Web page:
So a guy goes 0-for-1,652 days, and…
I guess I don’t know how to start this story so I’ll start from the beginning, and then I’ll make several terrible switches between third and first and second person and I don’t care.
First, A mediocre ballplayer goes overseas and plays pretty well. He comes back for grad school, tears his knee up, and a bunch of impossibly incompetent surgeons screw his knee up so bad with a staph infection that he feels goddamn near suicidal, fears losing the leg, and wonders whether he’ll ever play ball again.
Then he does the Rocky montage rehabbing that knee (hey, let’s make it absurd and say FIVE YEARS), and woos the girl; but first, for the screenwriters, let’s make it over the top and make her live through his periods of abject depression when he thinks he’ll never play ball again on account of his mangled knee.
He comes back to his old team – the mere thought of which made him work so damn hard trying to rehab in the first place – and he’s not getting any at-bats, but he gets the start on a shorthanded day at Moscone hitting tenth. Takes a walk in the 3rd, and a fastball off the left shoulder blade in the 5th… and steps in, two outs, seventh inning, man on first. Takes a fastball down for a strike, a curveball away for a ball, and
Oh, my. Does the ball soar and your legs pump and you hope. You almost weep with the possibilities because for once – for once in FIVE YEARS – you are running, sprinting to first and hoping that even though you hit that ball high, VERY HIGH, the ball will fall on grass, not the leftfielder’s glove. And then? When you are one step from first base and you glance at the first base coach (one of your groomsmen, of course) and all he can say is “EVAN : RUN FAST”?
Well, you do that. You run fast, in that weird toe-first gallop that your lack of confidence in the surgically repaired knee has inspired, turning towards second until you see him for the first time: the left fielder. He is pumping his arms and sprinting just as hard as you, but YOU HAVE A TWO BASE HEAD START.
You cannot be caught at this point. This is math; this is physics. You have hit the ball to the softball infield on the other side of the diamond, just hours after telling your groomsman that if a ball hits there on the fly it will never stop rolling, that the batter could do the Electric Slide to home plate and still score.
But your brain does not understand this, or won’t believe it. In a related story, it has been 1,652 days since your last hit.
So you keep sprinting and you score easily, only to discover much later that the left fielder never even picked up the ball, as the umpire was already waving his finger around to signal a home run.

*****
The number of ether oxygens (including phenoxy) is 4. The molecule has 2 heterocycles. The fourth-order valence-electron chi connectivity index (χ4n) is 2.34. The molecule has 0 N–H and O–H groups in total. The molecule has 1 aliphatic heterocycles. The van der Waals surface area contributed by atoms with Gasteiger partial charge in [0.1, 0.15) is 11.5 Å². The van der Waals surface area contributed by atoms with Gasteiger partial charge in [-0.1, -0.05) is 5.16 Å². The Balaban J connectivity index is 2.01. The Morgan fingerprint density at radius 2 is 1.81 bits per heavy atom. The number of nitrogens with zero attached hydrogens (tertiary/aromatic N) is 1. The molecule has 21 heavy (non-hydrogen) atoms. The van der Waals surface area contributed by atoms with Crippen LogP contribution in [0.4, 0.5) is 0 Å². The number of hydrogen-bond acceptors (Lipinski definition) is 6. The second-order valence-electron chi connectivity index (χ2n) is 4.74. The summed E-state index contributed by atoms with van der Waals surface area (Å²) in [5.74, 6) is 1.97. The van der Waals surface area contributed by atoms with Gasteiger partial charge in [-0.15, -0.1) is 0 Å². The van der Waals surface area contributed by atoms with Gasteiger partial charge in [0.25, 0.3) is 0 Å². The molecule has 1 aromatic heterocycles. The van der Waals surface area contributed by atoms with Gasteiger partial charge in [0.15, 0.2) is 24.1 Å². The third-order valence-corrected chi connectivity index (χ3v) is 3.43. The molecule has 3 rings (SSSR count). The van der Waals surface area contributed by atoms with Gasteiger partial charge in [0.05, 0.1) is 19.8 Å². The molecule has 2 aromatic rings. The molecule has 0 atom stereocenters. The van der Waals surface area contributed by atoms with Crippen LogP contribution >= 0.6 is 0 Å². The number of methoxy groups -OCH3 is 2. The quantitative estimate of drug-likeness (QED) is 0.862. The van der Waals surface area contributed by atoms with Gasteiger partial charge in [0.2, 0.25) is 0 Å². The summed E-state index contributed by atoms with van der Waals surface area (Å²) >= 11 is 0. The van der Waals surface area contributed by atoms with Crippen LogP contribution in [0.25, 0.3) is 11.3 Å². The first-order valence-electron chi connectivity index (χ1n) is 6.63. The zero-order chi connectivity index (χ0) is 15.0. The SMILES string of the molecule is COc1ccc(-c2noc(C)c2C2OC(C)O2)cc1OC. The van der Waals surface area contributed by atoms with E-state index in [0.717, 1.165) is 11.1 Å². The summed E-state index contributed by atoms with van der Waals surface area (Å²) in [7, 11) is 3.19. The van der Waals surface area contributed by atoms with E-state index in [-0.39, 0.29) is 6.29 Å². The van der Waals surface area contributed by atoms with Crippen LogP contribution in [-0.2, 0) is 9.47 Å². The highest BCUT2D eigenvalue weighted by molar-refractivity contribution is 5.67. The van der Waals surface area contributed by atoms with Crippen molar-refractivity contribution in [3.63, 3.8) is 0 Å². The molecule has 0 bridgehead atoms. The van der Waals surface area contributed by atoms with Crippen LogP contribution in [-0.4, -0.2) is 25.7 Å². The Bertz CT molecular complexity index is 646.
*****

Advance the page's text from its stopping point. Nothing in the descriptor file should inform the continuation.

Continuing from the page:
The funny thing is, though, you have imagined this moment. Maybe not for 1,652 days, but certainly for 1,200 or so. You wondered when – or more accurately, whether – that first hit would ever come. And in your mind it was exactly like this, you sprinting, the fielders running haplessly , trying to cut you down. But it didn’t happen for the first few games and suddenly you got salty and bitched to yourself about how you knew you could do it, you just needed at-bats. It was frustrating; why couldn’t your comeback just be the way you pictured it? Like last inning of The Natural?
And you didn’t know what you would do if it happened like that. Would you weep? Would you throw a tantrum about how that was proof you weren’t getting the playing time you deserved?
As it turns out, you did none of those things. You threw up. The adrenaline, the euphoria, the swallowing of chewing gum was too much, and you vomited on the floor of the dugout. Don’t worry though; I think Hank Aaron did that sometimes after big dingers, so it’s probably cool.
After the game, you walked it off at between 350 and 375 feet. You never hit a ball that far in five years in the *aluminum* bat league, and certainly never did in France. Sure, there’s the magic of hitting a ball EXACTLY on the sweet spot, but as your friends soon imply over a beer, there was probably a lot of rage playing a role in that swing.
You don’t care about that. You just feel an almost drunken sense of happiness, relief, and vindication. And as you light a cigar to cap off the victory Red Auerbach style, you feel, for the first time since the ACL tear, whole again.